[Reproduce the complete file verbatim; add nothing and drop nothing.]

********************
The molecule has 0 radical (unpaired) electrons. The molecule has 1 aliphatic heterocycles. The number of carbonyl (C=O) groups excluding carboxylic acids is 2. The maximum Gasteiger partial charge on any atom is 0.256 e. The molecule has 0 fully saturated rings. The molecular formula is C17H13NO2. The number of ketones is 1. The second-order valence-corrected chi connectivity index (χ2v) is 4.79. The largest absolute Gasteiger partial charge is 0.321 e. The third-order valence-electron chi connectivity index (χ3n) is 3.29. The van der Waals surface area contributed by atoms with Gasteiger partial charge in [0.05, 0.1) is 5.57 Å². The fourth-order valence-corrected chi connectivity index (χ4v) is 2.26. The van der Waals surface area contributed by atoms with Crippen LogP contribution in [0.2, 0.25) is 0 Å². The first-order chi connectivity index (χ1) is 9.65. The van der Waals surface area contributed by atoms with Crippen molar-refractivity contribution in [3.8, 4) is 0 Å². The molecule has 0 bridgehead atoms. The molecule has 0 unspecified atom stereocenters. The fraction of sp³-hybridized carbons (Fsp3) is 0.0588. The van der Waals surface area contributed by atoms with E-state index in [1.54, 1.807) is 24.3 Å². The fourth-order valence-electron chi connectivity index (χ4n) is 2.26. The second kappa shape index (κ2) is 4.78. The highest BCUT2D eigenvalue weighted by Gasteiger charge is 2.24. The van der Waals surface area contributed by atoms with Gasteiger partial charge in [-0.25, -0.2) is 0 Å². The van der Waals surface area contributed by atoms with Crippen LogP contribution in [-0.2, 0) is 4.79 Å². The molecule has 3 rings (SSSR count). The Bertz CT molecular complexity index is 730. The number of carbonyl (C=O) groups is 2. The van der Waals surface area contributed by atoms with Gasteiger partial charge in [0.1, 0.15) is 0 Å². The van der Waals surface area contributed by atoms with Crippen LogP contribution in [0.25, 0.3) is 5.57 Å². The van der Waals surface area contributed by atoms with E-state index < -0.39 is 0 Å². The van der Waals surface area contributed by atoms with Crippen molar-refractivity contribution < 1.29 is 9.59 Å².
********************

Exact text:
The molecule has 0 radical (unpaired) electrons. The molecule has 1 aliphatic heterocycles. The number of carbonyl (C=O) groups excluding carboxylic acids is 2. The maximum Gasteiger partial charge on any atom is 0.256 e. The molecule has 0 fully saturated rings. The molecular formula is C17H13NO2. The number of ketones is 1. The second-order valence-corrected chi connectivity index (χ2v) is 4.79. The largest absolute Gasteiger partial charge is 0.321 e. The third-order valence-electron chi connectivity index (χ3n) is 3.29. The van der Waals surface area contributed by atoms with Gasteiger partial charge in [0.05, 0.1) is 5.57 Å². The fourth-order valence-corrected chi connectivity index (χ4v) is 2.26. The van der Waals surface area contributed by atoms with Crippen LogP contribution in [0.2, 0.25) is 0 Å². The first-order chi connectivity index (χ1) is 9.65. The van der Waals surface area contributed by atoms with Crippen molar-refractivity contribution in [3.8, 4) is 0 Å². The molecule has 0 bridgehead atoms. The molecule has 0 unspecified atom stereocenters. The fraction of sp³-hybridized carbons (Fsp3) is 0.0588. The van der Waals surface area contributed by atoms with E-state index in [1.54, 1.807) is 24.3 Å². The fourth-order valence-electron chi connectivity index (χ4n) is 2.26. The second kappa shape index (κ2) is 4.78. The highest BCUT2D eigenvalue weighted by Gasteiger charge is 2.24. The van der Waals surface area contributed by atoms with Gasteiger partial charge in [-0.25, -0.2) is 0 Å². The van der Waals surface area contributed by atoms with Crippen LogP contribution in [-0.2, 0) is 4.79 Å². The molecule has 3 rings (SSSR count). The Bertz CT molecular complexity index is 730. The number of carbonyl (C=O) groups is 2. The van der Waals surface area contributed by atoms with Gasteiger partial charge in [0.1, 0.15) is 0 Å². The van der Waals surface area contributed by atoms with Crippen LogP contribution in [0.25, 0.3) is 5.57 Å². The van der Waals surface area contributed by atoms with E-state index < -0.39 is 0 Å². The van der Waals surface area contributed by atoms with Crippen molar-refractivity contribution < 1.29 is 9.59 Å².